Recovery Storage Groups are Making Your Life Hell

An interesting call this week. High severity issue with a CCR cluster with geographically separated nodes. The customer was following, which is the TechNet article on how to patch a CCR to sp1 or 2 – it’s valid for sp3 as well, but MS haven’t updated the article to reflect this. They customer had got to step 9, but things were then going wrong trying to move the cluster from the active node to the passive node (top tip: “active” and “passive” refer to the state of the nodes; don’t use those words to name your nodes, or we will fall out). The move would fail, and then fail to move back to the original node as well, leaving the cluster in a down state. The quick fix to restore service was to shut both nodes off, then power up the sp2 machine. Once the sp2 machine was running, the sp3 machine was turned on. At this point we were called.

First things first was to get a worst case action plan sorted. Sp3 cannot be uninstalled ( so basically, they would need t ouninstall exchange, evict the node from the cluster, reinstall exchange and recluster. Henrik Walther has documented this process perfectly in his blog: the second part is linked from that page. You can do this with 100% availability, pretty much (except for the failover). Reseeding the db can be done online.


Once the customer was happy that we had a backout plan we got some basic troubleshooting evidence collected; a bpa in healthcheck mode, mps reports from both nodes, with cluster and exchange options ticked.

With the collection under way, we started to look at the state of the cluster.

The “clustered mailbox server” tab in the properties of each node showed everything ok – both nodes were listed on each machine, the correct node was listed as operational.

get-storagegroupcopystatus showed all storage groups as healthy, with copy and replay queue lengths of 0, and a timely last inspection timestamp. All storage groups except the recovery storage group, that is. Not supported.

Get-ClusteredMailboxServerStatus ( ) and
Test-ReplicationHealth ( ) likewise showed everything cool.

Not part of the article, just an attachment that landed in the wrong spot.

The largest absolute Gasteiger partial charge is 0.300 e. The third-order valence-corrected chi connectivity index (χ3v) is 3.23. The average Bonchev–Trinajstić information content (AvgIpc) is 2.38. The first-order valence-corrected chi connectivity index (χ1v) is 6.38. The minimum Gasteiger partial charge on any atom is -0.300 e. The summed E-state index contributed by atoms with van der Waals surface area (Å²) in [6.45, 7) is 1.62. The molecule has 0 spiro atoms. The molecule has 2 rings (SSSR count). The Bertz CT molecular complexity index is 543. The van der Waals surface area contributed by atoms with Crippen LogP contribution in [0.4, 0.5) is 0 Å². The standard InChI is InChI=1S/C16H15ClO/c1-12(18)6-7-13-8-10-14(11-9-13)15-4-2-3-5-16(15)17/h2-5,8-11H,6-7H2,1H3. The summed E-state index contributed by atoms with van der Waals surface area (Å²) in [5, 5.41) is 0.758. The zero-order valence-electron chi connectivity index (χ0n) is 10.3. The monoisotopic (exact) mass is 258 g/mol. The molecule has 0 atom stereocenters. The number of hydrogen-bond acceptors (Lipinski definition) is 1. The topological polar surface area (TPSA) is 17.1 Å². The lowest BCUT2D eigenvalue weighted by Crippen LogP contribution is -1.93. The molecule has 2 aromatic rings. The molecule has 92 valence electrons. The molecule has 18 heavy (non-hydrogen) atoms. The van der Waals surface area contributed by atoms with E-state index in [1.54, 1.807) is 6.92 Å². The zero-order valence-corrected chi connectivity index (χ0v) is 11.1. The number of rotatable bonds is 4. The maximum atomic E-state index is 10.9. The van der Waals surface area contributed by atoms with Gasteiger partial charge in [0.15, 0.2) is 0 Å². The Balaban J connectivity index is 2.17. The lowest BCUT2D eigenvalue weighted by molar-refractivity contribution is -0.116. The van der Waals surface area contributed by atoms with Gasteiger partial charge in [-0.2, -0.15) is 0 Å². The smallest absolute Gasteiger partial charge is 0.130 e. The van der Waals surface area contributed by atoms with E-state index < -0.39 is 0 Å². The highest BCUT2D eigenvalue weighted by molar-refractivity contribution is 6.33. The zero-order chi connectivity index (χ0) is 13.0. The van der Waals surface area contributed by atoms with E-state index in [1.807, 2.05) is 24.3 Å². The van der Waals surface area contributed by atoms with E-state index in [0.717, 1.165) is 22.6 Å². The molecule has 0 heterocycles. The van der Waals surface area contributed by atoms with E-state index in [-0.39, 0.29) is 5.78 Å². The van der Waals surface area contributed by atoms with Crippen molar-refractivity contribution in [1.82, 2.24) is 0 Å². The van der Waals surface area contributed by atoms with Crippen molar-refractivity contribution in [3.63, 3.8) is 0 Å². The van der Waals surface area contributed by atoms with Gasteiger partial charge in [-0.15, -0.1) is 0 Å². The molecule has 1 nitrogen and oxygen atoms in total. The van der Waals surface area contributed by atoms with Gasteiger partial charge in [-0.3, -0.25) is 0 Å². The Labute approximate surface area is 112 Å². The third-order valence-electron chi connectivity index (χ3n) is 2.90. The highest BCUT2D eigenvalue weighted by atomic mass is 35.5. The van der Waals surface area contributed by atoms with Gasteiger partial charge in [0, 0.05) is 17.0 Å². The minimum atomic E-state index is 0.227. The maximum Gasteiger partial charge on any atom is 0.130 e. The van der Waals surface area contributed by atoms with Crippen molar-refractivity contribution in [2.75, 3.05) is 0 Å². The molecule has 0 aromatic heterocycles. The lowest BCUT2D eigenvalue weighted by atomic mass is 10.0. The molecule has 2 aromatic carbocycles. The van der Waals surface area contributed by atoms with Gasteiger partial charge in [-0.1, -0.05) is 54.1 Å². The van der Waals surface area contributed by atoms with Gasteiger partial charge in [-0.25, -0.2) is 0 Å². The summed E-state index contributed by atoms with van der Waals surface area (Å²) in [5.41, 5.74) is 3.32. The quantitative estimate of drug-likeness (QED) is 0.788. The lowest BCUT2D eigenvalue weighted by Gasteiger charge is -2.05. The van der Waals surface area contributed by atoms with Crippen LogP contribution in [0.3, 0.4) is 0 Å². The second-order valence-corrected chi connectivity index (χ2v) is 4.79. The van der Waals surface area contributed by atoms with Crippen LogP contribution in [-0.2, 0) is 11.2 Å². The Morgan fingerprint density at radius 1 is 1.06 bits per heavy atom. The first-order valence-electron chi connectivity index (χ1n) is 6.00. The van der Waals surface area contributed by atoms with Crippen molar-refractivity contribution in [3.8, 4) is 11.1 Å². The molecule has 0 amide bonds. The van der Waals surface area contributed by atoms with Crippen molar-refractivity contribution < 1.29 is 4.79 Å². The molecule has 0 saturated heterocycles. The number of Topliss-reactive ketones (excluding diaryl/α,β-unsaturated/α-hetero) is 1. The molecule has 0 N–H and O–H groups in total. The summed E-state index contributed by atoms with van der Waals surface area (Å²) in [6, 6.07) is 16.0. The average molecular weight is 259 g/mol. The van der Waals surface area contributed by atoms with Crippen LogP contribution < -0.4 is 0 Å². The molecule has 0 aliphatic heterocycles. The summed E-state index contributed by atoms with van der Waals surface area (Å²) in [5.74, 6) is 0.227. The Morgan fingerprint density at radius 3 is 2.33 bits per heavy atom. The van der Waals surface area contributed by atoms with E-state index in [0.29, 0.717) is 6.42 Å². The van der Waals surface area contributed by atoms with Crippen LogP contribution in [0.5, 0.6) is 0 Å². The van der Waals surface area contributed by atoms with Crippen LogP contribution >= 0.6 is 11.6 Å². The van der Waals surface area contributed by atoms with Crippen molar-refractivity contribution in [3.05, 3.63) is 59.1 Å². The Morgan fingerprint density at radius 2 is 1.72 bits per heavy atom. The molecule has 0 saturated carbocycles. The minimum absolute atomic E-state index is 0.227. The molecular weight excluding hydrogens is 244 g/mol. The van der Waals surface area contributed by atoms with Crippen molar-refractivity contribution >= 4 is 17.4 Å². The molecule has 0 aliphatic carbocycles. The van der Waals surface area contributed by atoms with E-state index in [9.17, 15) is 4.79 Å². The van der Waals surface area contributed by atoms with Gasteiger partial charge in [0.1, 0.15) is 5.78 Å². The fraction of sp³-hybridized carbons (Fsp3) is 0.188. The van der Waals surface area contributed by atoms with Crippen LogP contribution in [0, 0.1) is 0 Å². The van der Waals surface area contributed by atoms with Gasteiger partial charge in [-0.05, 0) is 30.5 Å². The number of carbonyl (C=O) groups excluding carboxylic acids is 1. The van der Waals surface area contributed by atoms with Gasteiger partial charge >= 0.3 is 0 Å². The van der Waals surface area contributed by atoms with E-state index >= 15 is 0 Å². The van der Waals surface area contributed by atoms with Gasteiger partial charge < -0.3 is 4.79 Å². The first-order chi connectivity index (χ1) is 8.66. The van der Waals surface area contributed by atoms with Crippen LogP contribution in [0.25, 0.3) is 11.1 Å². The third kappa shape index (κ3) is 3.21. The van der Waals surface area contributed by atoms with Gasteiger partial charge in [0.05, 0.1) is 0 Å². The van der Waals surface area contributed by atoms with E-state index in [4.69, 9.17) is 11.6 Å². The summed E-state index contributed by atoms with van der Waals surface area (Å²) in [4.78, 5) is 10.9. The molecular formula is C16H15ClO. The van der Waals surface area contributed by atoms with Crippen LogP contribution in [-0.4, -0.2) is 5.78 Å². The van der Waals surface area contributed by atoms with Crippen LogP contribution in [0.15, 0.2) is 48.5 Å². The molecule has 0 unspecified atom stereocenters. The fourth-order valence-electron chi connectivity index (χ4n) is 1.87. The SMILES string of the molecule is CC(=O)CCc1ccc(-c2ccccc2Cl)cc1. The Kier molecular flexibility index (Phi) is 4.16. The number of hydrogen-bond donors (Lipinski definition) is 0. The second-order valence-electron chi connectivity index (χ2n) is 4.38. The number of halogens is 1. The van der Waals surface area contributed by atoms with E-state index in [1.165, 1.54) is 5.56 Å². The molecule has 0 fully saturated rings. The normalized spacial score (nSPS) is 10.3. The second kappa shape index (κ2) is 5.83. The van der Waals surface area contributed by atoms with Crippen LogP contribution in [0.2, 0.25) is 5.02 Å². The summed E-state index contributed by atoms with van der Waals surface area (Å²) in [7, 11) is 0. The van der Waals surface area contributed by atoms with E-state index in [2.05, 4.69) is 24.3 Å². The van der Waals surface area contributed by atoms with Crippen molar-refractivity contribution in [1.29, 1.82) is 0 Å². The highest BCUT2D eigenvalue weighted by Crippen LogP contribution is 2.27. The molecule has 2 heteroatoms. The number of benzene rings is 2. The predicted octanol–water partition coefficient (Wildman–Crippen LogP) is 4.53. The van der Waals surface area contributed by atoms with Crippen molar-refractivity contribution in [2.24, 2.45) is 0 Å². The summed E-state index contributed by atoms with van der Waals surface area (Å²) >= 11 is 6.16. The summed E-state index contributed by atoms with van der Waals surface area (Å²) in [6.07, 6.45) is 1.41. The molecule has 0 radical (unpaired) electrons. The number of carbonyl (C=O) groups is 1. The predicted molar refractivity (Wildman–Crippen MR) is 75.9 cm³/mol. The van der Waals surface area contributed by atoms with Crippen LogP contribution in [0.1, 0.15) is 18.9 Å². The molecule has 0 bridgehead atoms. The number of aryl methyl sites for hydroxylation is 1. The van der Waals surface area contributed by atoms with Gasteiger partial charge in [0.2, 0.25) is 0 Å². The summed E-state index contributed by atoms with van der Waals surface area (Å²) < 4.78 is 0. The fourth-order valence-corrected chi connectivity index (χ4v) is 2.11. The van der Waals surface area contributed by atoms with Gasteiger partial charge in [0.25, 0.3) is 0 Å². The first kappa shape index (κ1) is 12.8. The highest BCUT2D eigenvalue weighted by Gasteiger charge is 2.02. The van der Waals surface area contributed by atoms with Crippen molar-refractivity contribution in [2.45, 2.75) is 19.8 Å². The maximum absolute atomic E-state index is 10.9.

in system event logs i could see event id 1069, source: clussvc
Cluster resource ‘rsg1db1/sg4db1 (<servername>)’ in Resource Group ‘<servername>’ failed.
more details here:
this implicates the recovery storage group that they shouldn’t be running in the problem. the recovery storage group that can’t take part in a clustered environment, but is a resource in the cluster. hmmm.

A little digging got me to this:

Databases in an RSG cannot be set to mount automatically when the Exchange Information Store service is started. You must always start the databases manually. If mounted at the time of a cluster failover, databases will not mount automatically after failover is completed.
the implication being if the rsg being online is a dependency, then failover will not complete successfully in either direction.


Now, the literature all states that while a RSG cannot mount, it doesn’t say that it will prevent failover. However as it was set as a cluster resource (as shown in the 1069 error, above) in this case it will cause failover to crash out when it doesn’t come online.


The agreed plan was that the customer would remove the rsg, as per the best practice article here:

Once this was complete, they would rerun the prereq tests, repatch the sp3 server to ensure that there was no issue there, and failover the cluster as per step 9 of the upgrade document. With no RSG to bugger things up, this went great. They successfully patched their now passive sp2 node the following day, and away they go…


So to summarise, recovery storage groups are making your life hell. If you’re not using them, get rid of them. Don’t have them hanging about on your box. Especially not if it’s a cluster.

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